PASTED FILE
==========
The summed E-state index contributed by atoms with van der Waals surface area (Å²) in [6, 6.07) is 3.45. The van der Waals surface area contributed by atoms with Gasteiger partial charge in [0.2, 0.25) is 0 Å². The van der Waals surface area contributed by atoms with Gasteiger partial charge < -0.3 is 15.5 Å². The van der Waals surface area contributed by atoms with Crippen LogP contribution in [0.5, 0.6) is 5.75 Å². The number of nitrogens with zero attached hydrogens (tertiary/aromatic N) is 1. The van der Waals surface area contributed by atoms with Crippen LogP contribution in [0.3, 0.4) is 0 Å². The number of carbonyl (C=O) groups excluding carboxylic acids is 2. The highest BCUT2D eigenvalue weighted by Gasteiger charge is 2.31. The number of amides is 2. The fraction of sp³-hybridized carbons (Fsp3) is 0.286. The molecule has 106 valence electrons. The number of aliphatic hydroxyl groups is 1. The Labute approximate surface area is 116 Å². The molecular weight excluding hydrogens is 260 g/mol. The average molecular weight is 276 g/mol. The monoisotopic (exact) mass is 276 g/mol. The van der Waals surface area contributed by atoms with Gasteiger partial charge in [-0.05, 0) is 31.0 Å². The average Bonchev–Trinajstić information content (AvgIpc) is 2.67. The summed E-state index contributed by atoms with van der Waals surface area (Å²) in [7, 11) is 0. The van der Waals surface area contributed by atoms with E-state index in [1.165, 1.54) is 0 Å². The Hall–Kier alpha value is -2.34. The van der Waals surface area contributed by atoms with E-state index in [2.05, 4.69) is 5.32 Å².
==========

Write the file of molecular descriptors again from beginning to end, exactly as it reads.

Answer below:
The summed E-state index contributed by atoms with van der Waals surface area (Å²) in [6, 6.07) is 3.45. The van der Waals surface area contributed by atoms with Gasteiger partial charge in [0.2, 0.25) is 0 Å². The van der Waals surface area contributed by atoms with Gasteiger partial charge < -0.3 is 15.5 Å². The van der Waals surface area contributed by atoms with Crippen LogP contribution in [0.5, 0.6) is 5.75 Å². The number of nitrogens with zero attached hydrogens (tertiary/aromatic N) is 1. The van der Waals surface area contributed by atoms with Crippen LogP contribution in [0.3, 0.4) is 0 Å². The number of carbonyl (C=O) groups excluding carboxylic acids is 2. The highest BCUT2D eigenvalue weighted by Gasteiger charge is 2.31. The number of amides is 2. The fraction of sp³-hybridized carbons (Fsp3) is 0.286. The molecule has 106 valence electrons. The number of aliphatic hydroxyl groups is 1. The Labute approximate surface area is 116 Å². The molecular weight excluding hydrogens is 260 g/mol. The average molecular weight is 276 g/mol. The monoisotopic (exact) mass is 276 g/mol. The van der Waals surface area contributed by atoms with Gasteiger partial charge in [-0.05, 0) is 31.0 Å². The average Bonchev–Trinajstić information content (AvgIpc) is 2.67. The summed E-state index contributed by atoms with van der Waals surface area (Å²) in [7, 11) is 0. The van der Waals surface area contributed by atoms with E-state index in [1.165, 1.54) is 0 Å². The Hall–Kier alpha value is -2.34. The van der Waals surface area contributed by atoms with E-state index in [2.05, 4.69) is 5.32 Å².